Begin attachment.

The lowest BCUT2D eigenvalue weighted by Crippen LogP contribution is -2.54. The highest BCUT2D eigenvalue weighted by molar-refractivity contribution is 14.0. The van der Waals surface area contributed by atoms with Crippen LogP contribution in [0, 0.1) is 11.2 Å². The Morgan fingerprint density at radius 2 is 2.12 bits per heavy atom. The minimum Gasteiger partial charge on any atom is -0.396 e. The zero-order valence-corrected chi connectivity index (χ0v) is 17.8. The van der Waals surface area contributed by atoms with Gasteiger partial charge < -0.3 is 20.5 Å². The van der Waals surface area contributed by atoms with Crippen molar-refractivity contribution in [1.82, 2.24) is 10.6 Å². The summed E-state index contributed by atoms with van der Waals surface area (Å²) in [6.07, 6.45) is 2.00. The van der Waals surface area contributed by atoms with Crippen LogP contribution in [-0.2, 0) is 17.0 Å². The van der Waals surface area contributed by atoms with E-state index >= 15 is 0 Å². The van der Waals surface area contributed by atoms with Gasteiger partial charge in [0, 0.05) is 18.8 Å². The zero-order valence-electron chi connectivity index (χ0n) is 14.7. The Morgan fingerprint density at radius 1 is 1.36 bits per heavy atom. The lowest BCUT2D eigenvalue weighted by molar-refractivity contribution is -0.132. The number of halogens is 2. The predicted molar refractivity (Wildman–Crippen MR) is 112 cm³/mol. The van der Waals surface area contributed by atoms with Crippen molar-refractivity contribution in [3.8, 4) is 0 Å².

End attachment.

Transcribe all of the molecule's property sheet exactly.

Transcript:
The lowest BCUT2D eigenvalue weighted by Crippen LogP contribution is -2.54. The highest BCUT2D eigenvalue weighted by molar-refractivity contribution is 14.0. The van der Waals surface area contributed by atoms with Crippen LogP contribution in [0, 0.1) is 11.2 Å². The Morgan fingerprint density at radius 2 is 2.12 bits per heavy atom. The minimum Gasteiger partial charge on any atom is -0.396 e. The zero-order valence-corrected chi connectivity index (χ0v) is 17.8. The van der Waals surface area contributed by atoms with Gasteiger partial charge < -0.3 is 20.5 Å². The van der Waals surface area contributed by atoms with Crippen molar-refractivity contribution in [1.82, 2.24) is 10.6 Å². The summed E-state index contributed by atoms with van der Waals surface area (Å²) in [6.07, 6.45) is 2.00. The van der Waals surface area contributed by atoms with Crippen LogP contribution in [-0.2, 0) is 17.0 Å². The van der Waals surface area contributed by atoms with E-state index >= 15 is 0 Å². The van der Waals surface area contributed by atoms with Gasteiger partial charge in [0, 0.05) is 18.8 Å². The zero-order valence-electron chi connectivity index (χ0n) is 14.7. The Morgan fingerprint density at radius 1 is 1.36 bits per heavy atom. The lowest BCUT2D eigenvalue weighted by molar-refractivity contribution is -0.132. The number of halogens is 2. The predicted molar refractivity (Wildman–Crippen MR) is 112 cm³/mol. The van der Waals surface area contributed by atoms with Crippen molar-refractivity contribution in [3.8, 4) is 0 Å².